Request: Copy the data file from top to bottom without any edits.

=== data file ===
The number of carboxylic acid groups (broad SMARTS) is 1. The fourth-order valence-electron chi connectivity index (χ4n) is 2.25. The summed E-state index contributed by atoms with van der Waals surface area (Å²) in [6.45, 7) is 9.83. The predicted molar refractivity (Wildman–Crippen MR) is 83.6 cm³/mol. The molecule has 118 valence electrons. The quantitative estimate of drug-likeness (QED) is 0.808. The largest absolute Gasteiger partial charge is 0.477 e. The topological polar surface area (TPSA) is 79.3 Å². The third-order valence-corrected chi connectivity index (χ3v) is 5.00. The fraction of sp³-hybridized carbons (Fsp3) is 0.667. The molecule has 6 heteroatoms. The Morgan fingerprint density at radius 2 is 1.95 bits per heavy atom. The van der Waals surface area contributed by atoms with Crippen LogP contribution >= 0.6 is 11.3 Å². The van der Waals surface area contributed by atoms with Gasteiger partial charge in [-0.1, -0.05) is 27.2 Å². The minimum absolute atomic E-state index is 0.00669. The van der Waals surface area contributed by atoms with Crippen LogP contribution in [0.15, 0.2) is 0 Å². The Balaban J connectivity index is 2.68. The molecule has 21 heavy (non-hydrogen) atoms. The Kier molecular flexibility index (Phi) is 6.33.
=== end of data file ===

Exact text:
The number of carboxylic acid groups (broad SMARTS) is 1. The fourth-order valence-electron chi connectivity index (χ4n) is 2.25. The summed E-state index contributed by atoms with van der Waals surface area (Å²) in [6.45, 7) is 9.83. The predicted molar refractivity (Wildman–Crippen MR) is 83.6 cm³/mol. The molecule has 118 valence electrons. The quantitative estimate of drug-likeness (QED) is 0.808. The largest absolute Gasteiger partial charge is 0.477 e. The topological polar surface area (TPSA) is 79.3 Å². The third-order valence-corrected chi connectivity index (χ3v) is 5.00. The fraction of sp³-hybridized carbons (Fsp3) is 0.667. The molecule has 6 heteroatoms. The Morgan fingerprint density at radius 2 is 1.95 bits per heavy atom. The van der Waals surface area contributed by atoms with Crippen LogP contribution >= 0.6 is 11.3 Å². The van der Waals surface area contributed by atoms with Gasteiger partial charge in [-0.1, -0.05) is 27.2 Å². The minimum absolute atomic E-state index is 0.00669. The van der Waals surface area contributed by atoms with Crippen LogP contribution in [0.15, 0.2) is 0 Å². The Balaban J connectivity index is 2.68. The molecule has 21 heavy (non-hydrogen) atoms. The Kier molecular flexibility index (Phi) is 6.33.